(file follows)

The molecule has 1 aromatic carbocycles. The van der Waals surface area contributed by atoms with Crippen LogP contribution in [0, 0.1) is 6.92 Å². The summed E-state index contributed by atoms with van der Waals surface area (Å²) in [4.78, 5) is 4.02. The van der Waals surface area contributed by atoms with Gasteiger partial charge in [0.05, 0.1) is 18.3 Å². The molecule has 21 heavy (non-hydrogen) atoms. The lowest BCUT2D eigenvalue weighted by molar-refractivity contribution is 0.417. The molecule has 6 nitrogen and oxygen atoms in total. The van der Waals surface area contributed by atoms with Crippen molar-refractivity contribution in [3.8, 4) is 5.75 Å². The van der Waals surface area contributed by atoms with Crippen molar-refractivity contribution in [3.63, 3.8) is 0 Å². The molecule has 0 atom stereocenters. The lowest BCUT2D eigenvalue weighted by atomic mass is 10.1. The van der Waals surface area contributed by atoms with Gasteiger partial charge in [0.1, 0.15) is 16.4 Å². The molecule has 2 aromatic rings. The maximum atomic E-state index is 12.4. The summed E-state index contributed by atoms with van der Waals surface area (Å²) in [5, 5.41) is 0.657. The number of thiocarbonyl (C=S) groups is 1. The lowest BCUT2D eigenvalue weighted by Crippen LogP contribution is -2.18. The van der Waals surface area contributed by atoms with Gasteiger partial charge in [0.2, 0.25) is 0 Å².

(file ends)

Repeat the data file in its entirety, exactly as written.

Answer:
The molecule has 1 aromatic carbocycles. The van der Waals surface area contributed by atoms with Crippen LogP contribution in [0, 0.1) is 6.92 Å². The summed E-state index contributed by atoms with van der Waals surface area (Å²) in [4.78, 5) is 4.02. The van der Waals surface area contributed by atoms with Gasteiger partial charge in [0.05, 0.1) is 18.3 Å². The molecule has 21 heavy (non-hydrogen) atoms. The lowest BCUT2D eigenvalue weighted by molar-refractivity contribution is 0.417. The molecule has 6 nitrogen and oxygen atoms in total. The van der Waals surface area contributed by atoms with Crippen molar-refractivity contribution in [3.8, 4) is 5.75 Å². The van der Waals surface area contributed by atoms with Crippen molar-refractivity contribution in [3.63, 3.8) is 0 Å². The molecule has 0 atom stereocenters. The lowest BCUT2D eigenvalue weighted by atomic mass is 10.1. The van der Waals surface area contributed by atoms with Gasteiger partial charge in [0.1, 0.15) is 16.4 Å². The molecule has 2 aromatic rings. The maximum atomic E-state index is 12.4. The summed E-state index contributed by atoms with van der Waals surface area (Å²) in [5, 5.41) is 0.657. The number of thiocarbonyl (C=S) groups is 1. The lowest BCUT2D eigenvalue weighted by Crippen LogP contribution is -2.18. The van der Waals surface area contributed by atoms with Gasteiger partial charge in [0.2, 0.25) is 0 Å².